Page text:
minimum credit balance in the account as may be prescribed by Bank from time to time.
The bank reserves the right to close the account after giving 14 days’ notice if the
customer fails to maintain the required minimum balance in the account.

Deposits

(I) All deposits in the account should be accompanied by pay in slip showing the correct
title & account number to be credited.
(II) If the amount indicated on the deposit slip differs from that “later cash account” the
banks count shall be final and conclusive.
(III) Proceeds of a cheque deposited in the account for collection will be value dated after
receipt of the proceeds thereof.
(IV) In receiving cheque/instruments the bank acts only a collective agent of the
customer & assumes no responsibility for the realization of such cheques/instruments.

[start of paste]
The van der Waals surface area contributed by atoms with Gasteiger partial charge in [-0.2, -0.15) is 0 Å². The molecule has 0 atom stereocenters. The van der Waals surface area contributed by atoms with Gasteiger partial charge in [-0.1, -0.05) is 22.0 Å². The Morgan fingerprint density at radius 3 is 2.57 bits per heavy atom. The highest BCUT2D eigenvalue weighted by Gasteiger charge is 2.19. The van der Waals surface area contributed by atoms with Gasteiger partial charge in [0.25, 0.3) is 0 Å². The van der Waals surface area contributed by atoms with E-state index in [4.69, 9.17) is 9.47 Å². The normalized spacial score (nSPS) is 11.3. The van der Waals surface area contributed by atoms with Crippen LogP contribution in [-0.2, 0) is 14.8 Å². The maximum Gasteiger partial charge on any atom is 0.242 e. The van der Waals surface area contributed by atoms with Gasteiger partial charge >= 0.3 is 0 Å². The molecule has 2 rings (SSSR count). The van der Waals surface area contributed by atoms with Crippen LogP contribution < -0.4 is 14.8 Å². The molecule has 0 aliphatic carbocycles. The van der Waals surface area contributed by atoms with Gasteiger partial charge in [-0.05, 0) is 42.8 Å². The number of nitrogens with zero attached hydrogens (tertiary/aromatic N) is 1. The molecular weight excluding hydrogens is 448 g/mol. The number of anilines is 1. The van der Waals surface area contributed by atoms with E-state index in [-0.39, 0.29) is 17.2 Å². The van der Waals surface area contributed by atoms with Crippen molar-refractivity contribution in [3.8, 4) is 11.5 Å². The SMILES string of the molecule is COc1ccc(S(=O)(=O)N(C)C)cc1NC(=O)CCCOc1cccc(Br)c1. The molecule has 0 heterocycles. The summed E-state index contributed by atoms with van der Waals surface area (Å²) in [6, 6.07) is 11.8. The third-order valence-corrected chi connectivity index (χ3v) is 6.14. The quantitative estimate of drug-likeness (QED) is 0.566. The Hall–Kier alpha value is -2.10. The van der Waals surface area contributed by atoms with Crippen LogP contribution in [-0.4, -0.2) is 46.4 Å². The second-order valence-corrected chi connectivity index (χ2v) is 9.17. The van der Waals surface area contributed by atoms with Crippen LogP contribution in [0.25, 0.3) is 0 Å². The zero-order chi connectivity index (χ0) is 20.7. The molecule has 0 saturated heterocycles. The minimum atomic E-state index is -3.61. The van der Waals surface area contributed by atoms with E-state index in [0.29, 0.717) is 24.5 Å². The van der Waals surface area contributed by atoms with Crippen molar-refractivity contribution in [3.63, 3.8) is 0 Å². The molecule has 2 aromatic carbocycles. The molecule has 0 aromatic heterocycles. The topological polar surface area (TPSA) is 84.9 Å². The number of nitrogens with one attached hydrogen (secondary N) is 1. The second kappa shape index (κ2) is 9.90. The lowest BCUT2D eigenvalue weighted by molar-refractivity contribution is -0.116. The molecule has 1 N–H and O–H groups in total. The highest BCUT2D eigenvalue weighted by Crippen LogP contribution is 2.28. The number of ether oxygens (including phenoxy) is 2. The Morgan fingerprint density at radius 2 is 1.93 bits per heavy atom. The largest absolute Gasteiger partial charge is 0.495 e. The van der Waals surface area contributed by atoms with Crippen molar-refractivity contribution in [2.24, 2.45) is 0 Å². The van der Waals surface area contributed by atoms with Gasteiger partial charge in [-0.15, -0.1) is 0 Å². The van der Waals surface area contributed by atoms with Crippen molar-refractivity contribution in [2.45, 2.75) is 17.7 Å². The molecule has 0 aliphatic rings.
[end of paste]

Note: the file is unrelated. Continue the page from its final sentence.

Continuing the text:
The bank may refuse to accept such cheques/instruments drawn in favor of third party.
The customer shall not draw against unclear cheques/instruments though credited.
(V) The bank shall recover return cheque charges at the rate fixed by the bank by
dividing the account on every cheque deposited for collection and return unpaid.
(VI) The bank is realizes the services of other bank, customer do so for account and the
sole risk of the customer. The bank assumes no liability should the instruction is
transmits is not carried by such banks.
(VII) The bank shall not be responsible for the delay or loss in transit of any cheque not
for any act, omission, neglect, default, and failure of any correspondent bank, agent or
sub agent or for any reason beyond the control of the bank.

Withdrawals

(I) Withdrawals from the account shall only be made by using cheque books supplied
by the bank at the request of the customer. The bank reserves the right to withdraw